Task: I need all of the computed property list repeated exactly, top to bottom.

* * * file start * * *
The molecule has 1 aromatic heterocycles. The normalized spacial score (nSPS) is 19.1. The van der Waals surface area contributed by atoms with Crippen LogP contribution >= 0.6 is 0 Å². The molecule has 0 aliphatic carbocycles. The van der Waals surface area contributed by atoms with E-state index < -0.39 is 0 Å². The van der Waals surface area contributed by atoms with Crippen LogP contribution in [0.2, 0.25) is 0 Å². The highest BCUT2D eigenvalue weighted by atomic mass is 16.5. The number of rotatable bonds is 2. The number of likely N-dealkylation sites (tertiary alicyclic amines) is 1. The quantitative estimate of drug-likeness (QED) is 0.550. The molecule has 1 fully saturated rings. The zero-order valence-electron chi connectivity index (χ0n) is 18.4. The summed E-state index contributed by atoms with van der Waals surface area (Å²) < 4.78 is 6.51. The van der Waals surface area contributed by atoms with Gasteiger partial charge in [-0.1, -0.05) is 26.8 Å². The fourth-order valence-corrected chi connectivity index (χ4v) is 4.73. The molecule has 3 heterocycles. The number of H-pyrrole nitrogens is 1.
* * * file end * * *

The molecule has 1 aromatic heterocycles. The normalized spacial score (nSPS) is 19.1. The van der Waals surface area contributed by atoms with Crippen LogP contribution >= 0.6 is 0 Å². The molecule has 0 aliphatic carbocycles. The van der Waals surface area contributed by atoms with E-state index < -0.39 is 0 Å². The van der Waals surface area contributed by atoms with Crippen LogP contribution in [0.2, 0.25) is 0 Å². The highest BCUT2D eigenvalue weighted by atomic mass is 16.5. The number of rotatable bonds is 2. The number of likely N-dealkylation sites (tertiary alicyclic amines) is 1. The quantitative estimate of drug-likeness (QED) is 0.550. The molecule has 1 fully saturated rings. The zero-order valence-electron chi connectivity index (χ0n) is 18.4. The summed E-state index contributed by atoms with van der Waals surface area (Å²) < 4.78 is 6.51. The van der Waals surface area contributed by atoms with Gasteiger partial charge in [-0.1, -0.05) is 26.8 Å². The fourth-order valence-corrected chi connectivity index (χ4v) is 4.73. The molecule has 3 heterocycles. The number of H-pyrrole nitrogens is 1.